I’m all for women going out and getting a career but I’m also totally supportive of stay at home Mums. My first female role models who I spent time looking up to were my Mum, my Aunt and my Nanna all three are incredible, powerful, kick ass women and all three were stay at home Mums. I also admire working women too, I’ve learnt a lot from my boyfriend’s Mum, who’s always worked. They’re all different and all deserve to be respected for different things.

I also feel that a woman can do what they like with their bodies. I’m not against glamour modelling or the porn industry. Don’t get me wrong there are issues and that’s a whole blog post right there, but if women WANT to do that to their bodies then who is anyone else to dictate to them? Because to me feminism is all about having a choice.

baba3e11a456141db4a589c250b0277a

image from Pinterest via Popsugar

 

I could go on and say all the things we need to fight and put right in the world gender stereotypes, rape, female education around the world, the children debate, etc. I could write about all the men on Twitter, when I posted about equality, who told me I was wrong that the pay gap was a myth and feminism wasn’t needed anymore. I could apologise for being young and naive when I said I wasn’t a feminist. Really though, I just want to say that I’m a big fan of feminism and other women. I don’t want to get angry and compete with them or knock them for every little thing. I certainly don’t want to stand up and go well women are better and men suck, I love men!

I’m writing this because I felt like it was the right time for me to say. I’ve been thinking about feminism instead of sleeping and looking up more books to add to my collection. I know there are some fantastic women out there who I’ve yet to meet and I also know there are people who will judge me first on being a woman before anything else, but you know what I’m excited. I’m excited that I’m a part of this community and that we live in a time where there are so many people working for equality and hopefully less hatred.

So there you go, I’m a feminist, how about you?

My Big Mouth: Ireland changes the world, Take Note USA

5881eba7fa9563c6e5ee32c79c3df4f2

Today history was made in Ireland, the good people of that beautiful country voted YES to everyone being able to marry! While I was unhappy that it had come down to a vote (I mean come on no one had to vote on straight people being able to get married) the result is incredible.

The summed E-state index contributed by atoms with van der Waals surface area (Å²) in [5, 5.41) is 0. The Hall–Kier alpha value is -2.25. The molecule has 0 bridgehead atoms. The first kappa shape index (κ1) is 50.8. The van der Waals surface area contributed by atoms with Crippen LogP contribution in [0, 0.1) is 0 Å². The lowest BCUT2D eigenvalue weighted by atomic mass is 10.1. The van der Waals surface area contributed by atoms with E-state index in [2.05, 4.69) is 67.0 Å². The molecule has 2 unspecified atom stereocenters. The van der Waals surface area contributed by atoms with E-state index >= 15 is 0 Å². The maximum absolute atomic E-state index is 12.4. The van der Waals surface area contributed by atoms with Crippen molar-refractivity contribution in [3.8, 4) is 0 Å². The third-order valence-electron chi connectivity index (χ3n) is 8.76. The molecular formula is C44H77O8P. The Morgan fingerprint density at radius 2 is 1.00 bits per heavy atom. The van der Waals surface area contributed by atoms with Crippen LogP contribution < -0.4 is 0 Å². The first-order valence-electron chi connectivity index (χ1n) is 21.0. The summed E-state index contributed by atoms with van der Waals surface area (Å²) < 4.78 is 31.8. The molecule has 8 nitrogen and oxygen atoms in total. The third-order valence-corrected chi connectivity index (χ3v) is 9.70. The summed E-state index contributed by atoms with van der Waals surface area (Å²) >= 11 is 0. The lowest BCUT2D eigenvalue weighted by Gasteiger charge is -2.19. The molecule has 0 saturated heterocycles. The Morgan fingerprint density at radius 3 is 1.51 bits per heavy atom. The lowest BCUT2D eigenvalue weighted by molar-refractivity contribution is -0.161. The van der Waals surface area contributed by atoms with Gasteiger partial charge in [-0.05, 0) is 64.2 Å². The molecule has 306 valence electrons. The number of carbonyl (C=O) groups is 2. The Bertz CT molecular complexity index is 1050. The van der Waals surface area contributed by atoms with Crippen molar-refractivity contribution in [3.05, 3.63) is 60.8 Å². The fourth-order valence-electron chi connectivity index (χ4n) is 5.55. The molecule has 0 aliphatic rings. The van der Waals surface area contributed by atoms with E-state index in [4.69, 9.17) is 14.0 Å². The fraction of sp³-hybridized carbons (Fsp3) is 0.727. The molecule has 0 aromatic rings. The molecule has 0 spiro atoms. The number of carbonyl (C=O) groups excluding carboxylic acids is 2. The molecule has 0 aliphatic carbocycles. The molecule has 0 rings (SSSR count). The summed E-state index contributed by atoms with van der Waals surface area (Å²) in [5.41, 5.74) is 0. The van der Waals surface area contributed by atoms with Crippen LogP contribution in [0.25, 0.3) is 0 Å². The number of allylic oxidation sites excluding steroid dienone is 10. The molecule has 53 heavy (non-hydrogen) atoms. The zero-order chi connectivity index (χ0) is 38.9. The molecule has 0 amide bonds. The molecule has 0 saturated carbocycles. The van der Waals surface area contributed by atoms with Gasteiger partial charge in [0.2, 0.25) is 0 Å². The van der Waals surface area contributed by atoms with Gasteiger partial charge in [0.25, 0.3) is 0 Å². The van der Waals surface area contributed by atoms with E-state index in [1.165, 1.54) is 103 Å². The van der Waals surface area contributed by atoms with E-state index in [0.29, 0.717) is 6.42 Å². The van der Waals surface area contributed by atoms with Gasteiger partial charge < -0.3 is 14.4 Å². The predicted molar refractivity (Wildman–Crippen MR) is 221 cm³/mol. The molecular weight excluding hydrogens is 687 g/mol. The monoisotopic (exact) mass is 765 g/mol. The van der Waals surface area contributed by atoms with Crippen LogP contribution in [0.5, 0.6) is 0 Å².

I’ve been watching the news for the past two days, hoping and keeping everything crossed. People travelled home to cast this vote, because they are decent people, who believe in freedom and equality. Someone asked me ‘Why are you so excited?, It’s great but you don’t live in Ireland and you’re not gay?’. Correct, I neither live in Ireland, nor am I gay but I have a really close friend who is. I wrote a letter to them last year for National Coming Out Day (read it here), it makes me sick that if they lived in another country they might not be able to marry someone they love because of someone else’s bull**** opinions. I don’t care what religion you’re a part of, you can’t take away someone else’s happiness.

I’m bursting with happiness for Ireland but there is so much that we need to do! Listen up America, it’s your turn! America is getting a lot better with legalising gay marriage (pft legalising it, I hate writing that). That said, some people still think if they shout loud enough they and stop whatever they want, especially if they back themselves up with some religious book.People deserve the right to get married no matter what their sexual preference is. They are in love, they want to be committed to each other and it’s not going to impact anyone else’s life other than theirs.

I realise this has gotten slightly ranty and I apologise. I just feel so passionate that countries such as the UK and USA are leading countries so we should set an example and show love and compassion. I’ve hung out with a lot of LGBTQ people and guess what? They’re good, normal, honest people! So what if a girl likes another girl, a boy likes another boy or someone decides they like the best of both or uncomfortable in their own skin.

Change the world, spread some love and fight for equality! Congratulations Ireland!

Image from Pinterest